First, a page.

During the winter holidays every year, hundreds of “snowbirds” travel from the northern U.S. and Canada for the warmth of the South Florida sun.
But there’s always the occasional cold spell.
As luck would have it, temperatures in December 2012 dropped while Florida Museum of Natural History researchers searched for wildlife in Seahorse Key.
“We had a good time, but it was cold out there,” said Florida Museum malacology curator Gustav Paulay. “This was right after we’d had a really nice hot spell and the low tide was 7 in the morning. Of course, we had to be out there in wet clothing, and it was really cold and blowing.”
Despite the weather, researchers deemed their first multi-departmental BioBlitz a success, and hope to organize similar field trips in the future, Paulay said.
The term BioBlitz is usually reserved for field trips involving public volunteers, but the intent remains the same: collect or record any and every animal seen. Sometimes efforts are focused on a limited group of organisms and the fieldwork involves intense biological surveying, usually during a 24-hour period. The Seahorse Key participants spanned the umbrella of biology, including botany, invertebrate zoology and entomology.
“Each of our labs took some students, and in the process, they not only learned about the taxonomic group they work on, but also other groups,” said Akito Kawahara, assistant curator of Lepidoptera at the Florida Museum’s McGuire Center for Lepidoptera and Biodiversity. “For example, my lab studies moths and butterflies, but through this project, we collected a lot of spiders and learned about other invertebrates. The BioBlitz was great because it taught students about the importance of field biology and allowed them to learn different groups of organisms they wouldn’t be able to study otherwise.”
Fourteen researchers participated in the overnight trip to Seahorse Key Dec. 12-13, organized by Museum staff and Jennifer Seavey, assistant director of the Seahorse Key Marine Lab. The trip was initiated to sort and label a marine invertebrate collection at the Seahorse Key lab, but researchers used the opportunity to try out a specialist-based BioBlitz, Paulay said.
“When you get the public involved, you can use it as an opportunity to open their eyes to the diversity of life out there,” Paulay said. “I’m sure we will go down that road in the future, but this one was sort of a professional thing where a bunch of us who are interested in nature get together – imagine professional musicians jamming versus a public sing-along.”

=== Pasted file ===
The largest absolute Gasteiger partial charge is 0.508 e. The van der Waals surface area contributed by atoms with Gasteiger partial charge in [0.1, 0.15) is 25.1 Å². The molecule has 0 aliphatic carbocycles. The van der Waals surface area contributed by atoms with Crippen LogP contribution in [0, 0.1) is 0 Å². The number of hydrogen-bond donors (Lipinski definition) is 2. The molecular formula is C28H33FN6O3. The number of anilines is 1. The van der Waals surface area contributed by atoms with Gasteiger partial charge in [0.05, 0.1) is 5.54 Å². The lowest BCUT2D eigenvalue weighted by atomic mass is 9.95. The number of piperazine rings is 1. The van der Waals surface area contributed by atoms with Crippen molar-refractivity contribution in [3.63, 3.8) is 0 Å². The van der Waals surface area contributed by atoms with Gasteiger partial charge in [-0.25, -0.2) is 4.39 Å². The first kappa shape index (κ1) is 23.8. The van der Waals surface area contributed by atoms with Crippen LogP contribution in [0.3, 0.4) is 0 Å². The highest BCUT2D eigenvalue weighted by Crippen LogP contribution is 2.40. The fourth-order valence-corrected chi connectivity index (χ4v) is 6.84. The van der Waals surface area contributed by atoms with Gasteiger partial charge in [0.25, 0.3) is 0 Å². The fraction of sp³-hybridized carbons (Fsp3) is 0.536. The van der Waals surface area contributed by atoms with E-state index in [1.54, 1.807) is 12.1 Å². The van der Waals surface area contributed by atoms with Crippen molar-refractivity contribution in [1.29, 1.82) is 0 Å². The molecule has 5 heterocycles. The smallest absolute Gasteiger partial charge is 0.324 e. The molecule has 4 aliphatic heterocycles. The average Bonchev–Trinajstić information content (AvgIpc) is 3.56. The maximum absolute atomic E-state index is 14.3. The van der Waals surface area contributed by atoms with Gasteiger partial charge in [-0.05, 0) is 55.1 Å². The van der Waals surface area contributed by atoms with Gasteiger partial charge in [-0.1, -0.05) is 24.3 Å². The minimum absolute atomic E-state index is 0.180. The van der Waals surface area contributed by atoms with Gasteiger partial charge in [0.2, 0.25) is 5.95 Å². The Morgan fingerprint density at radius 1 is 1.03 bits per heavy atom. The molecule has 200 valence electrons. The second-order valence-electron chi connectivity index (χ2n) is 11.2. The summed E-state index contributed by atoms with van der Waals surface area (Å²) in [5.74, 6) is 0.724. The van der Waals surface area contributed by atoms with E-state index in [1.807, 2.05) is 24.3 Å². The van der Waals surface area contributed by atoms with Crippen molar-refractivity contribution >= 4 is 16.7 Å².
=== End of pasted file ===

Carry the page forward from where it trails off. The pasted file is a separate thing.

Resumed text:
Researchers dredged the waters for marine life from a boat during the day, captured moths at night and collected sea creatures by hand during low tide in the early morning.
“This was a great way to have an informal workshop where we all learn about these different groups and also cross-pollinate our labs,” Kawahara said. “A lot of students otherwise don’t get to interact because we work in different buildings on campus.”
Kawahara said it was interesting to see the techniques different departments use for collecting samples, from an underwater light that attracts nocturnal marine animals to a suction tube that pulls out a layer of Earth’s sediments and the organisms within.
“Being moth people and working at night, the lepidopterists are the slow ones to get up in the morning,” Kawahara said. “But a couple of us managed to get up and we went out to see what they were looking for and it was really great – the tide had gone out so far that you could walk out and see horseshoe crabs, all kinds of shrimp and echinoderms, starfish and seahorses. You could just pick up this stuff and look at it – it was amazing.”
Paulay’s lab helped clean, sort and label the Seahorse Key collection, while Kawahara’s lab recorded nearly 100 species of moths and spiders during the 24-hour BioBlitz. Kawahara said he hopes the new information will help researchers better understand what is living in their own backyard.
“There hasn’t been thorough work done on terrestrial invertebrates of our local fauna, so we don’t know what’s actually out there,” Kawahara said. “We conduct fieldwork far from Florida, but we also need to know what the diversity is like right here, and I think that’s really important.”
By Danielle Torrent | More articles by Danielle Torrent
• Learn more about the Invertebrate Zoology Collection at the Florida Museum.